At CarGurus, we’re always looking for ways to share more industry insights with our valued dealers. Today, our Director of Automotive Industry and Economic Analysis, George Augustaitis, takes a look at the ZEV landscape in Canada.
The Chevrolet Bolt and Nissan Leaf are poised to lead EV market in Canada
The Chevrolet Bolt and Nissan Leaf brands are both primed to take advantage of the new federal ZEV credit in Canada. Both vehicles are produced in the US and the days’ worth of supply for both vehicles is over 100. As of April 2019, Chevrolet Bolt had 191-days’ worth of supply and the Nissan Leaf had 128, meaning the US is well stocked and both OEMs can focus on shipping inventory to meet demand in Canada created by the ZEV federal program. This creates the fundamental base that will allow the brands to act quickly and take advantage of early demand of the ZEV program.
In 2018, it was reported that the Chevrolet Bolt had a waiting list of over a year in Canada. As a result, General Motors shifted supply to Canada, which is why the CarGurus inventory index saw an uptick in 2018—well before the announcement of the federal ZEV program.
Quebec and British Columbia are the two provinces that we anticipate having continued success with EV sales as a result of the newly launched federal program. Both provinces have the Chevrolet Bolt supply to take advantage of the program, especially since General Motors has filled some of the demand from the waiting list over the past six months. Plus, looking at the share of EV inventory as a percentage of all inventory in each province, both Quebec and British Columbia have seen a tremendous increase in EV inventory share overall. This means both provinces should have strong inventory to support early demand.
It’s likely that Nissan will also start sending Leaf inventory to Canada to support early demand from consumers who want to take advantage of the federal program. The Nissan team has experience with these types of federal programs and know to strike when the iron is hot. For example, Atlanta is one of Nissan’s biggest EV markets in the US, and this was largely due to Georgia’s program that supported EV sales.
Search traffic in Canada is another supporting factor for the Nissan Leaf. Nissan Leaf has a three to four times higher share of search traffic on CarGurus as compared to the Chevrolet Bolt in 2019.
There are several factors though that indicate both vehicles will have strong 2019 sales in Canada:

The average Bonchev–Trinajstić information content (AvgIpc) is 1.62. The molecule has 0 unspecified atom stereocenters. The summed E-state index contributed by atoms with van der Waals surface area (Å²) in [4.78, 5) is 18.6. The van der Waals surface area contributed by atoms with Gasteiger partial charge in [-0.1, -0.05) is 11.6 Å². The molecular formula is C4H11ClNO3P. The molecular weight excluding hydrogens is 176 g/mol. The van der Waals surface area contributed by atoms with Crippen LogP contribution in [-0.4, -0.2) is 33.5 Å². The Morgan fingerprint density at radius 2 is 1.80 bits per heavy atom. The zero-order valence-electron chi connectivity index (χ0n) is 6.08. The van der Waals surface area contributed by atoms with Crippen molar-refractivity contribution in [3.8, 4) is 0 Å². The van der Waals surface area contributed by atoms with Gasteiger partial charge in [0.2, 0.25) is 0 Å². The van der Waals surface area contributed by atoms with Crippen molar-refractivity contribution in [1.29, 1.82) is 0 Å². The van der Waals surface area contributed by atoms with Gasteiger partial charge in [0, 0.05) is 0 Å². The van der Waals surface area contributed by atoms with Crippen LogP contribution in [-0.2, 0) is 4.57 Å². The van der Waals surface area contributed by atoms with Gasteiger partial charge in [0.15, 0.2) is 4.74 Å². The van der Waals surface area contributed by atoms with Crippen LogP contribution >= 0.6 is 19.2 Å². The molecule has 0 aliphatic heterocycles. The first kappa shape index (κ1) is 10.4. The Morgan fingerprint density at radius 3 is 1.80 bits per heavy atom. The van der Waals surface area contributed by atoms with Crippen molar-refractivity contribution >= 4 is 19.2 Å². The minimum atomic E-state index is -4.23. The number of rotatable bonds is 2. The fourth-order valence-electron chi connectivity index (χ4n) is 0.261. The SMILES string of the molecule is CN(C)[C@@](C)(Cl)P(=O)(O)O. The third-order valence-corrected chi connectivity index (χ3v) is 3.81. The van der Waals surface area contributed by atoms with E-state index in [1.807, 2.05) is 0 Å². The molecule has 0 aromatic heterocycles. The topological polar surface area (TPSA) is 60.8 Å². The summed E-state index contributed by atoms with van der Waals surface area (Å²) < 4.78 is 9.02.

- US-based production and a high days’ supply in the US means inventory can be focused on Canada and shipped quickly
- Both vehicles qualify for federal and province credits:
- The Nissan Leaf and Chevrolet Bolt both hit the trifecta in British Columbia, qualifying for the Scrap-it, CEVforBC, and ZEV federal incentives
- Both brands also qualify for ZEV credits in Quebec
- There’s already enough Chevrolet Bolt inventory in Canada to support early sales demand
- The Nissan Leaf has the lead in search interest on CarGurus, suggesting higher interest levels from consumers
The framework that makes for successful sales of an electric vehicle – interest, supply, rebates/incentives, low supply from competitors – are all present for these two brands, supporting the idea that they could be the first to take advantage of demand in Canada.
Can the public charging network support the increase in EVs?
While both British Columbia and Quebec will offer local and federal incentives and are poised to see the largest increases in the country, the question is, do they have the charging network to support EVs?
According to the Natural Resources Canada website, Canada has 4,342 public charging stations offering 9,505 sockets.
That data shows that the country has decent support for the current amount of vehicles on-road. However, as demand and sales start to increase as a result of the new federal program, the number of EVs on the road may soon start to outpace the availability of public charging.
|2017 & ’18
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Public Charging Station
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While it’s likely that a number of customers will install private charging stations, price-sensitive consumers who are only able to purchase an EV because of the government programs may rely solely on the public charging network in the short term. This is why it’s crucial that the public charging network needs to keep up with sales growth. It doesn’t need to follow the same growth curve as sales, it just needs to stay close enough to support all EV owners.